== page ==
An application of artificial intelligence to diagnostic imaging of spine disease: Estimating spinal alignment from moiré images

Research output: Contribution to journalReview article

1 Citation (Scopus)

Abstract

The use of artificial intelligence (AI) as a tool supporting the diagnosis and treatment of spinal diseases is eagerly anticipated. In the field of diagnostic imaging, the possible application of AI includes diagnostic support for diseases requiring highly specialized expertise, such as trauma in children, scoliosis, symptomatic diseases, and spinal cord tumors. Moiré topography, which describes the 3-dimensional surface of the trunk with band patterns, has been used to screen students for scoliosis, but the interpretation of the band patterns can be ambiguous. Thus, we created a scoliosis screening system that estimates spinal alignment, the Cobb angle, and vertebral rotation from moiré images. In our system, a convolutional neural network (CNN) estimates the positions of 12 thoracic and 5 lumbar vertebrae, 17 spinous processes, and the vertebral rotation angle of each vertebra. We used this information to estimate the Cobb angle. The mean absolute error (MAE) of the estimated vertebral positions was 3.6 pixels (~5.4 mm) per person. T1 and L5 had smaller MAEs than the other levels. The MAE per person between the Cobb angle measured by doctors and the estimated Cobb angle was 3.42°. The MAE was 4.38° in normal spines, 3.13° in spines with a slight deformity, and 2.74° in spines with a mild to severe deformity. The MAE of the angle of vertebral rotation was 2.9° ± 1.4°, and was smaller when the deformity was milder. The proposed method of estimating the Cobb angle and AVR from moiré images using a CNN is expected to enhance the accuracy of scoliosis screening.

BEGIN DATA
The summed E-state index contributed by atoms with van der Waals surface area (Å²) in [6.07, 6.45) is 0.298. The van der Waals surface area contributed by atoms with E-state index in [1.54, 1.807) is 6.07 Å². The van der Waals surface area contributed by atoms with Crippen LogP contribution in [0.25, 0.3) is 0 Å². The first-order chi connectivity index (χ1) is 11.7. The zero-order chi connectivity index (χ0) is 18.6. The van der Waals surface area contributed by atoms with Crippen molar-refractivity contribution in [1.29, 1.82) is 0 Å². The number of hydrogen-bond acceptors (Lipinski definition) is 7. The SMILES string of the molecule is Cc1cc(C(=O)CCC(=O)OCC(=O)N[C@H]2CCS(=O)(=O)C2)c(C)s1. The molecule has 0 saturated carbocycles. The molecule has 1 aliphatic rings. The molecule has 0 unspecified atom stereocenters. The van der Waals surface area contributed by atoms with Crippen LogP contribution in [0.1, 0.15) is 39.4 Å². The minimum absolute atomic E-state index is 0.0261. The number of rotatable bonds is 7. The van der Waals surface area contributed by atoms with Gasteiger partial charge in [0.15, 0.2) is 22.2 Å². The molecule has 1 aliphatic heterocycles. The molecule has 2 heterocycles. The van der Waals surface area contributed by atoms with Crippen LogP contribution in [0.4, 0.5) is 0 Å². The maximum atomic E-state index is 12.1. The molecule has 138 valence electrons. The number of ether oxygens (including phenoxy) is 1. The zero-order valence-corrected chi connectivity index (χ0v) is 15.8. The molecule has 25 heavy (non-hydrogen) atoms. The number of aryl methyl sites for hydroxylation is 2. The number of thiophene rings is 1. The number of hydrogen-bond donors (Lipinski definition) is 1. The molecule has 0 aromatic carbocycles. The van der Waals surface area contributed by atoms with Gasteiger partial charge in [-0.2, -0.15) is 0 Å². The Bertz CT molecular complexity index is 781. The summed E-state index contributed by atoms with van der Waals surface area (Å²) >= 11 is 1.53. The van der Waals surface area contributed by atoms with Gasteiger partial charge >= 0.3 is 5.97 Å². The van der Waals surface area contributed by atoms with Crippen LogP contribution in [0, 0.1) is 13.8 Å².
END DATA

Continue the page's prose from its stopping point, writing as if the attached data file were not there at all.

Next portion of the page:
Original languageEnglish
Pages (from-to)697-702
Number of pages6
JournalNeurospine
Volume16
Issue number4
DOIs
Publication statusPublished - 2019 Dec

Keywords

  • Adolescent idiopathic scoliosis
  • Artificial intelligence
  • Cobb angle
  • Estimation
  • Moiré
  • Vertebral rotation

ASJC Scopus subject areas

  • Surgery
  • Clinical Neurology

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